Down some stairs toward the Puget Sound from the famous Pike Place Market...
...is the Zig Zag Cafe. Home to this man, Murray Stenson, Best Bartender in America last year as named by his fellow bartenders around the country...
My teriyaki lunch came at around two in the afternoon, so dinner was going to be a later one. At the recommendation of a friend, I wandered around until I found this place, to grab a cocktail or two before dinner. The evening started out a little shaky. With my iPhone in hand and Google Maps on the screen, I swear I was standing in the place, but I was out on the street in the pouring rain with no sight of a bar in sight. It took the website to figure out which stairs to walk down, which I finally found. Opening the door, I was first greeted...well, blocked actually...with a velvet rope, and a "how many?" while I continued to stand outside in the rain. Looking past the gentleman at the door, through the red glow of this cocktail bar, I could see it was a good crowd, but certainly not packed. I rolled my eyes, answered "one", and was told to hang on for a second. The attendant surveyed the room, and invited me in, indicating that he had a seat for me available. The "seat" was a standing spot at a short wooden table, more like a rail, with four complete strangers, all of which were just as oddly struck by this procedure and their seemingly final destination as I was. Unsure of whether or not to walk two feet to the bar, or wait for a waitress, I was about ready to abort, when I was greeted with a cocktail menu and a "what would you like?".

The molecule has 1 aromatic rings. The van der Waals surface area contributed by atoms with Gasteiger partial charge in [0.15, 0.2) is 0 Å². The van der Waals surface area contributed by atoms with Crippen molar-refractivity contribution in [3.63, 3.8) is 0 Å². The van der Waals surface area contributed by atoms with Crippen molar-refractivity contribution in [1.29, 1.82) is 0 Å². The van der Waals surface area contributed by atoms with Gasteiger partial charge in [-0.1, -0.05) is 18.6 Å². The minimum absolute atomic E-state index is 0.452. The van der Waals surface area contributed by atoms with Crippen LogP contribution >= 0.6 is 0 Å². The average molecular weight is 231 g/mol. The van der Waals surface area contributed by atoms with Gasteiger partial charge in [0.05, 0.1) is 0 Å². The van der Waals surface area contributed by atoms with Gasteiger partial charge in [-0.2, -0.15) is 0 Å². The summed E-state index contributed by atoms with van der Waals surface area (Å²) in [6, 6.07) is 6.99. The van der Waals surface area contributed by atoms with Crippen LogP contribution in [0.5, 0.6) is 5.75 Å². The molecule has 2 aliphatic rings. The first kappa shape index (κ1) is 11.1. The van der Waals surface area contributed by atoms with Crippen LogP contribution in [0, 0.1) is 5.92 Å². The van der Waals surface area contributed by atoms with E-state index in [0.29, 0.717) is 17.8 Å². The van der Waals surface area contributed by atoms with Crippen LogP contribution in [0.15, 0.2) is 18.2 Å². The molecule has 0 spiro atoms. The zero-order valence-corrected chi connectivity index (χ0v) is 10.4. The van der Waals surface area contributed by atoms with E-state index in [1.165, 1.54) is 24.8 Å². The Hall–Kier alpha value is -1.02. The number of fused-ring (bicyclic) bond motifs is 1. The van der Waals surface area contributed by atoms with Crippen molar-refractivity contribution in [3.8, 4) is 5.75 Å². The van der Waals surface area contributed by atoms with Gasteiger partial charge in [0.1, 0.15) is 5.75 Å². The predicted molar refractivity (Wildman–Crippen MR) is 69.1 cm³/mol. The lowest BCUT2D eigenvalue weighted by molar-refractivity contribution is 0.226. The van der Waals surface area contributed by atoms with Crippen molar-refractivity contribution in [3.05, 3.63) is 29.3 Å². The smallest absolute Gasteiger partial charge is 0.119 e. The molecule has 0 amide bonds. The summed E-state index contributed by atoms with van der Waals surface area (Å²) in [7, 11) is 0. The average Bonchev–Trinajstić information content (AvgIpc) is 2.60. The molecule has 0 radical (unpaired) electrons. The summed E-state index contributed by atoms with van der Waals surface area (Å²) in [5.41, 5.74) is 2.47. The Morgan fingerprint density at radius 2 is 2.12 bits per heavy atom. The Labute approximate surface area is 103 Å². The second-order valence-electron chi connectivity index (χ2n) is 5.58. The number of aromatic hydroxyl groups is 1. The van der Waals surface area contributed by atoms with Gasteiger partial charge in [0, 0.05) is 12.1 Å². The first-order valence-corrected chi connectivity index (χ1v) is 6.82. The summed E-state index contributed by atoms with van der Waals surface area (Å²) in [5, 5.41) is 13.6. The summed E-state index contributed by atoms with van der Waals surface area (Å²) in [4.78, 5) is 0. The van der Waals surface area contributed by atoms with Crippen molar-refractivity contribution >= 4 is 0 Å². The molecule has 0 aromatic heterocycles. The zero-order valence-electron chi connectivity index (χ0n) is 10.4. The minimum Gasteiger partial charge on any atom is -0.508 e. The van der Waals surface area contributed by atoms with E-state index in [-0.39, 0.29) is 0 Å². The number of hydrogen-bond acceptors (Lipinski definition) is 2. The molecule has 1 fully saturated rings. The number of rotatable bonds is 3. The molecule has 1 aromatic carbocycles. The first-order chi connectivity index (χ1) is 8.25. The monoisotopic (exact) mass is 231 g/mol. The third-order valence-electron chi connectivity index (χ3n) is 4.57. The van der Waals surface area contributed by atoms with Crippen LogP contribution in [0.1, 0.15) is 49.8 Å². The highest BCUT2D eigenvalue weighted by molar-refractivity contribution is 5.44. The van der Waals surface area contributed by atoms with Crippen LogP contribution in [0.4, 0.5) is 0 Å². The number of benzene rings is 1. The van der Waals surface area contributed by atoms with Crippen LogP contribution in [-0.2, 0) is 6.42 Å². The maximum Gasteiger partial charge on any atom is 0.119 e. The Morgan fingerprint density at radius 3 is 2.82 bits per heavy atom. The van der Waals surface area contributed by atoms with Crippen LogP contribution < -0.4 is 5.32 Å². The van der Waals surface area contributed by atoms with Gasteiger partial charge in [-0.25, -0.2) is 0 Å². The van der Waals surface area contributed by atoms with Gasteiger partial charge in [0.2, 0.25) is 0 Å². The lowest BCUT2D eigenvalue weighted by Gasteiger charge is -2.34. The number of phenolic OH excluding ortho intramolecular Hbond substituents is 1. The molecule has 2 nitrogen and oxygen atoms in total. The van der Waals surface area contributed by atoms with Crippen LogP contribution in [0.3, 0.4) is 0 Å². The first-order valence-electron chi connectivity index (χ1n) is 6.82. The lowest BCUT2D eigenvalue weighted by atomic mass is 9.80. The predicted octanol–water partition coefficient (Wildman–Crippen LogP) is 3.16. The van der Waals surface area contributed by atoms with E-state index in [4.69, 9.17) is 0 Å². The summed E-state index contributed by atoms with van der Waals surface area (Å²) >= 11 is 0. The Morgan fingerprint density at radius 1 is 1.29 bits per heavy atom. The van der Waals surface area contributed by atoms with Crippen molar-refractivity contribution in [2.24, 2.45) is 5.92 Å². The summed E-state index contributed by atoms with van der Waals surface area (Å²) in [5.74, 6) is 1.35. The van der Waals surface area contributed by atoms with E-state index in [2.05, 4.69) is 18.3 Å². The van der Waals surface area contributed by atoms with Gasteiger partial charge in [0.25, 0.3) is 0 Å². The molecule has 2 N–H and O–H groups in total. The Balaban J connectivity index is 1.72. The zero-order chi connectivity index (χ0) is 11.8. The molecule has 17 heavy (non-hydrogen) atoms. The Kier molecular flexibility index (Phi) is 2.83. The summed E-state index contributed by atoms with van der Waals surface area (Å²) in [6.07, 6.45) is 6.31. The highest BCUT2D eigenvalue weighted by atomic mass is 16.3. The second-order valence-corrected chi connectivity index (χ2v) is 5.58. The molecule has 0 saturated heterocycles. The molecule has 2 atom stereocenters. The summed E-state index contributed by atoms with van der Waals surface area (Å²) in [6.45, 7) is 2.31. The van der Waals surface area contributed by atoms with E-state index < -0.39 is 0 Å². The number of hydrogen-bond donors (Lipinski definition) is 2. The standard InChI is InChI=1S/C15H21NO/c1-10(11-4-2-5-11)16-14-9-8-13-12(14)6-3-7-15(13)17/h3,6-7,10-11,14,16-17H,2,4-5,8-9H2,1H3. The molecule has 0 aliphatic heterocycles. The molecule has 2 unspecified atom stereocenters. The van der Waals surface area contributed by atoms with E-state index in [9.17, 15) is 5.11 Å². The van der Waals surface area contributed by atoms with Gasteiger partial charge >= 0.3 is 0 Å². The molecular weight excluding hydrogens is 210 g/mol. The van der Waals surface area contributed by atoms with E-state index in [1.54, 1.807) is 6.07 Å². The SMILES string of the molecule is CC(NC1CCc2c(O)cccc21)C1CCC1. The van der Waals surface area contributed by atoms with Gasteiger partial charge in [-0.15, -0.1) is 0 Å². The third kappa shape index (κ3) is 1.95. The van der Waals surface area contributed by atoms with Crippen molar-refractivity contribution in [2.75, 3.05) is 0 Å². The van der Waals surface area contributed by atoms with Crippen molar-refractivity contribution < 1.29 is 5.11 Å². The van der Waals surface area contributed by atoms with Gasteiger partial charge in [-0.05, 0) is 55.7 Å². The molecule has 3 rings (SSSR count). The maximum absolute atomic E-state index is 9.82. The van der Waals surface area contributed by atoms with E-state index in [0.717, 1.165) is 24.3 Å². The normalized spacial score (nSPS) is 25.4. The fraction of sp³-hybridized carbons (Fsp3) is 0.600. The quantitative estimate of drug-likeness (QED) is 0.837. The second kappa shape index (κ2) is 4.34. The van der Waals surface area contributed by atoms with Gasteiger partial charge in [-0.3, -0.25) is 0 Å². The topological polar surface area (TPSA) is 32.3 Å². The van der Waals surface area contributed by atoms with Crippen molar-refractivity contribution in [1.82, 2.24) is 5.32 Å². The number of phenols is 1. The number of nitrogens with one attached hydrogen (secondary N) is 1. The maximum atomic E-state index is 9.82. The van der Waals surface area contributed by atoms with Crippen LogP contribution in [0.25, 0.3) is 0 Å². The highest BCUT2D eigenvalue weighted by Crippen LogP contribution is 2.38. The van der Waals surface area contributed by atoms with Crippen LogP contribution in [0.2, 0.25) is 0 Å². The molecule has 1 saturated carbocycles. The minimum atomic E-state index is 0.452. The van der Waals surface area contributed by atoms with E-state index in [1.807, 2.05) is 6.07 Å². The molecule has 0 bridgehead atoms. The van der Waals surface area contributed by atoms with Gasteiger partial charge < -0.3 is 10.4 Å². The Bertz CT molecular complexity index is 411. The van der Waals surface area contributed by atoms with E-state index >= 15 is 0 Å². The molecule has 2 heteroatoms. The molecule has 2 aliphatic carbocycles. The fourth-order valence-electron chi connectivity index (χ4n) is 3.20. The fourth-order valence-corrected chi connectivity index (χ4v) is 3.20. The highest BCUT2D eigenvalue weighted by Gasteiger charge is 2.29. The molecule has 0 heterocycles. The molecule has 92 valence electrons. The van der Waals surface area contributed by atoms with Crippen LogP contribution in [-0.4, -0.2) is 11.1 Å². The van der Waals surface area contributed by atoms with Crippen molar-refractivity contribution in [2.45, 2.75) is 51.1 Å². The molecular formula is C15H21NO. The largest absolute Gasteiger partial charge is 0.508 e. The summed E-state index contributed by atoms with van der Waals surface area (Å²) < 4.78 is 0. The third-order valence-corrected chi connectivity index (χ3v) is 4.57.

I ordered one of their house cocktails, a mixture of rye, cherry heering, and Angostura bitters. As I waited for my drink at my little spot of rail, I was once again approached by the velvet rope keeper and was informed that should I want it, they had a spot at the bar reserved for me. Hell. Yes.
I was greeted by Mr. Stenson at the bar and had nice conversations about a variety of spirits and cocktails. Given my affinity for absinthe, he introduced me to a couple that I hadn't had, allowing me to sample an original recipe from Pernod, as well as a local absinthe made in Washington state, and then made me an absinthe julep, which is a relatively unknown use of absinthe but was popular a long, long time ago.
He's the kind of bartender that loves to size up your tastes, and can, and then whips you up a classic cocktail that fits the bill. My next drink was just that. Morning Glory. Rye, sweet vermouth, cognac, orange curacao and absinthe. Sweetness of a Manhattan, smoothness of a Vieux Carre, and bite of a Sazerac, all wrapped into one. He nailed it.
Oh, and here's a funny side note. In our conversations, I mentioned I lived in Austin, and he asked me if I'd been to Haddington's, that he'd heard great things. For those of you new to the blog, yes. Haddington's is one of my favorite watering holes, and I'm glad to see that it's getting recognition not only from 2,500 miles away, but by somebody in the know, the best bartender in America.
As far as food, there is some, along the lines of appetizers and sandwiches, but go here for the cocktails, and try to get a seat at the bar. Great atmosphere and great drinks.
Atmosphere: classic cocktail bar, good for a pre- or post-dinner drink, good place for a date, good spot to belly up
Dog Friendly: no
When to Go: happy hour, late
Crowd: young and old, somewhat dressy, locals, only a few touristy types despite the location
What to Order for the First Timer: talk to Murray